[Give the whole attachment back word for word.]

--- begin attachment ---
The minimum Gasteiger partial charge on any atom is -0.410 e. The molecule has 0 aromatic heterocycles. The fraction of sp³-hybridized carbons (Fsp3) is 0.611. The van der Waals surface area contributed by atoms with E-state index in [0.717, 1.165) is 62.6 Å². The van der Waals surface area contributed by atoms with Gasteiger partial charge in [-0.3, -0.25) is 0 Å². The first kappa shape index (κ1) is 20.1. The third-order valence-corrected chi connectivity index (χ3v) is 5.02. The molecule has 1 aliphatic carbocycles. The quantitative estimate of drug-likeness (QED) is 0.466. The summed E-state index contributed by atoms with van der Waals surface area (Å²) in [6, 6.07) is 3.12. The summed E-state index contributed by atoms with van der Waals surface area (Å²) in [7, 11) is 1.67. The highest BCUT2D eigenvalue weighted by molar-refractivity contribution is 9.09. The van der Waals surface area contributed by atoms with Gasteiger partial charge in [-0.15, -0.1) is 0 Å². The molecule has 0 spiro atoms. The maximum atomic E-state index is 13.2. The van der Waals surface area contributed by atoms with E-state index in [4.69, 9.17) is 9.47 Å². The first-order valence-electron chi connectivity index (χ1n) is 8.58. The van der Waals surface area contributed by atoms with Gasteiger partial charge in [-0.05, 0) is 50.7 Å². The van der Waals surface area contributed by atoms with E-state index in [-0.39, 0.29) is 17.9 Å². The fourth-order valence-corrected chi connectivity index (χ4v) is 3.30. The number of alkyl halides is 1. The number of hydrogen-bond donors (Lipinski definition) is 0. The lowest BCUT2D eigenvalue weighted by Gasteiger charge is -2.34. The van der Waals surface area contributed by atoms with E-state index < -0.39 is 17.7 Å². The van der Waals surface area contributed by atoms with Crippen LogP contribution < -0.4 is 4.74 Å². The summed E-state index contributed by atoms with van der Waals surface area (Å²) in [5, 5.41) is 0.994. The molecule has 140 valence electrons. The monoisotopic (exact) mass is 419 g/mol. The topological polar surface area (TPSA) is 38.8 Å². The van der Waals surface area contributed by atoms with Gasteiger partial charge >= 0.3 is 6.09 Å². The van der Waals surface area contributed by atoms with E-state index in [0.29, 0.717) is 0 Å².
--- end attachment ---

The minimum Gasteiger partial charge on any atom is -0.410 e. The molecule has 0 aromatic heterocycles. The fraction of sp³-hybridized carbons (Fsp3) is 0.611. The van der Waals surface area contributed by atoms with E-state index in [0.717, 1.165) is 62.6 Å². The van der Waals surface area contributed by atoms with Gasteiger partial charge in [-0.3, -0.25) is 0 Å². The first kappa shape index (κ1) is 20.1. The third-order valence-corrected chi connectivity index (χ3v) is 5.02. The molecule has 1 aliphatic carbocycles. The quantitative estimate of drug-likeness (QED) is 0.466. The summed E-state index contributed by atoms with van der Waals surface area (Å²) in [6, 6.07) is 3.12. The summed E-state index contributed by atoms with van der Waals surface area (Å²) in [7, 11) is 1.67. The highest BCUT2D eigenvalue weighted by molar-refractivity contribution is 9.09. The van der Waals surface area contributed by atoms with Gasteiger partial charge in [-0.15, -0.1) is 0 Å². The molecule has 0 spiro atoms. The maximum atomic E-state index is 13.2. The van der Waals surface area contributed by atoms with E-state index in [4.69, 9.17) is 9.47 Å². The first-order valence-electron chi connectivity index (χ1n) is 8.58. The van der Waals surface area contributed by atoms with Gasteiger partial charge in [-0.05, 0) is 50.7 Å². The van der Waals surface area contributed by atoms with E-state index in [-0.39, 0.29) is 17.9 Å². The fourth-order valence-corrected chi connectivity index (χ4v) is 3.30. The number of alkyl halides is 1. The number of hydrogen-bond donors (Lipinski definition) is 0. The lowest BCUT2D eigenvalue weighted by Gasteiger charge is -2.34. The van der Waals surface area contributed by atoms with E-state index < -0.39 is 17.7 Å². The van der Waals surface area contributed by atoms with Crippen LogP contribution < -0.4 is 4.74 Å². The summed E-state index contributed by atoms with van der Waals surface area (Å²) in [5, 5.41) is 0.994. The molecule has 140 valence electrons. The monoisotopic (exact) mass is 419 g/mol. The topological polar surface area (TPSA) is 38.8 Å². The van der Waals surface area contributed by atoms with Gasteiger partial charge >= 0.3 is 6.09 Å². The van der Waals surface area contributed by atoms with E-state index in [0.29, 0.717) is 0 Å².